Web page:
First, I’m not sure that the Gulf Cooperation Council (GCC) charter provides explicit guidelines on the political unification of member states. However, it seems to me that the GCC was born out of the idea of cooperation, not solidarity. The fact that the term “cooperation” is in the organization’s name implies that each member is supposed to remain somewhat independent.
Cooperation, by its very definition, is non-binding and takes place only when each participant has clear and vested interests. In other words, cooperation occurs only when mutual interests are served. As such, decisions must be adopted unanimously by all GCC members. Even issues that are thought of as minor or peripheral, such as abolishing entry visas for GGC citizens or substituting national identity cards for passports, require consensus among all six member states.
Second, although the GCC was established over three decades ago it has failed to see substantial achievements during this period, which Gulf leaders themselves acknowledge, particularly because the organization’s decision-making mechanism is hindered by reliance on unanimity. The veto can be used to banish any issue or resolution to the history books. The proposal for a common Gulf currency, which ended with half of the member states approving and the other half opposing, is a prime example of this. Even the GCC Security Pact oscillated between approval and rejection for many years. When the idea of formally developing the GCC into a Gulf Union was raised, Oman frankly and openly announced its rejection of this idea without hesitation.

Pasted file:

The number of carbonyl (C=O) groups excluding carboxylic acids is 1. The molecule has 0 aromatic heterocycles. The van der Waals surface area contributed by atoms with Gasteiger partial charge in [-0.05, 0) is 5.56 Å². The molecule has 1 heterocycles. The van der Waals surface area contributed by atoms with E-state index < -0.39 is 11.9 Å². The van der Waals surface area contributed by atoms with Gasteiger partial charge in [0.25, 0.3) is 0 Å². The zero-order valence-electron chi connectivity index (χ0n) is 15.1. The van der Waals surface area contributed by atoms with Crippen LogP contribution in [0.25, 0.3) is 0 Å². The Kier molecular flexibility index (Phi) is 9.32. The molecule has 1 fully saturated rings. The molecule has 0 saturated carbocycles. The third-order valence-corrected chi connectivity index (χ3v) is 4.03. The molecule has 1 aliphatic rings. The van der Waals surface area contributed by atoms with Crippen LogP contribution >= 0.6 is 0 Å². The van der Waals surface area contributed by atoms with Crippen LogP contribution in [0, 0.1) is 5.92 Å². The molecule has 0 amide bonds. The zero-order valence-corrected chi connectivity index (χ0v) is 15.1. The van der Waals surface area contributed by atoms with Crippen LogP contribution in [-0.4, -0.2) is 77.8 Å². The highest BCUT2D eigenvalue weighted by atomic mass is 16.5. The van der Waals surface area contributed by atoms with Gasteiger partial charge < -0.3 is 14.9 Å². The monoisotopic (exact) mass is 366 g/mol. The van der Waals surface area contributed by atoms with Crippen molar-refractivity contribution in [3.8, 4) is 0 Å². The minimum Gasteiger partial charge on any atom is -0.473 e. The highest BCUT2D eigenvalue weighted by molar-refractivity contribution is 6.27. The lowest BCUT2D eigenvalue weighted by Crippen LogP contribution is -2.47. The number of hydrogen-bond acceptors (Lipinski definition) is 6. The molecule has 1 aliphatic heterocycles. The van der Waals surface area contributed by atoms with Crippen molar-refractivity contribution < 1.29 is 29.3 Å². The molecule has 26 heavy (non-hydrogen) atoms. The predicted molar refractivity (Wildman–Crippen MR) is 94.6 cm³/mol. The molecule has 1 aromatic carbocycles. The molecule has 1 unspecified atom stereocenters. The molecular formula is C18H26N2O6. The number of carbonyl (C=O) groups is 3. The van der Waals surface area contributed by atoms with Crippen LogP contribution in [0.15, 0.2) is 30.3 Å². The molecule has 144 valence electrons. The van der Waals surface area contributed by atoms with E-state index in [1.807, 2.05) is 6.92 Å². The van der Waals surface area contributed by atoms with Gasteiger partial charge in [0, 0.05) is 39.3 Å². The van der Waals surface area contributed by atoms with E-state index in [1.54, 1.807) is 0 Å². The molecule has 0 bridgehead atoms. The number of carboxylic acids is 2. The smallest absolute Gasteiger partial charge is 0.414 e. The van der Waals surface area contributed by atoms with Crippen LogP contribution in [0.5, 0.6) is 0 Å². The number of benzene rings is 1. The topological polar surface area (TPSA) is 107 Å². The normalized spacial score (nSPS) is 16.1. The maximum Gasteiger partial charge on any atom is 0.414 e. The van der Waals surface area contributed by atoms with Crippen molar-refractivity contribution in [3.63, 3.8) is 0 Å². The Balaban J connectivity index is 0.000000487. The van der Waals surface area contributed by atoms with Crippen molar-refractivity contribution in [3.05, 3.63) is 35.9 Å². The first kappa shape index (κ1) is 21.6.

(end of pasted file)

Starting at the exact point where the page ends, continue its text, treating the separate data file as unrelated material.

Third, political unity often necessitates geographical unity. This issue is not currently on the GCC’s agenda, as it would require a complete restructuring of the organization. Even European unity, which is at its strongest level ever, has struggled with this. The European Union has run into trouble when it comes to defining an economic and commercial framework, establishing a core curriculum for higher education, grappling with human rights issues, determining the powers of the European Parliament, and opening national borders. Political positions remain independent and sometimes even divergent, as in the case of the Iraq war, which was endorsed by Britain but opposed by France.
In short, there is no real model on how to unite states politically so long as they remain independent entities and are not integrally linked to a larger entity, within the limits of what is required by these states’ interests, visions and philosophies.
Fourth, there are a number of prerequisites to achieving political unity, most importantly establishing a true economic union characterized by openness and freedom of movement without restrictions. As capital moves freely and at will, procedures, regulations, dispute resolution mechanisms and punitive measures must be in sync. Prerequisites for economic unity include the unification of major objectives, the homogenization of different economic systems, solving the problems of unemployment, and reducing the influx of foreign workers. The same principles can be applied to healthcare, education and critical infrastructure.
To be completely honest and transparent, we must not put the cart before the horse with the GCC. But this will never be successfully realized without a cart full of economic, regulatory, educational and even cultural successes.
Fifth, although each Gulf state supports a common political position on the GCC, this cannot be tied to specific issues or situations. It would not be wise to use specific views or issues to spur the Gulf states towards union. This should not be a means to an end, but an end in itself.
The counterpoint to this article can be read here.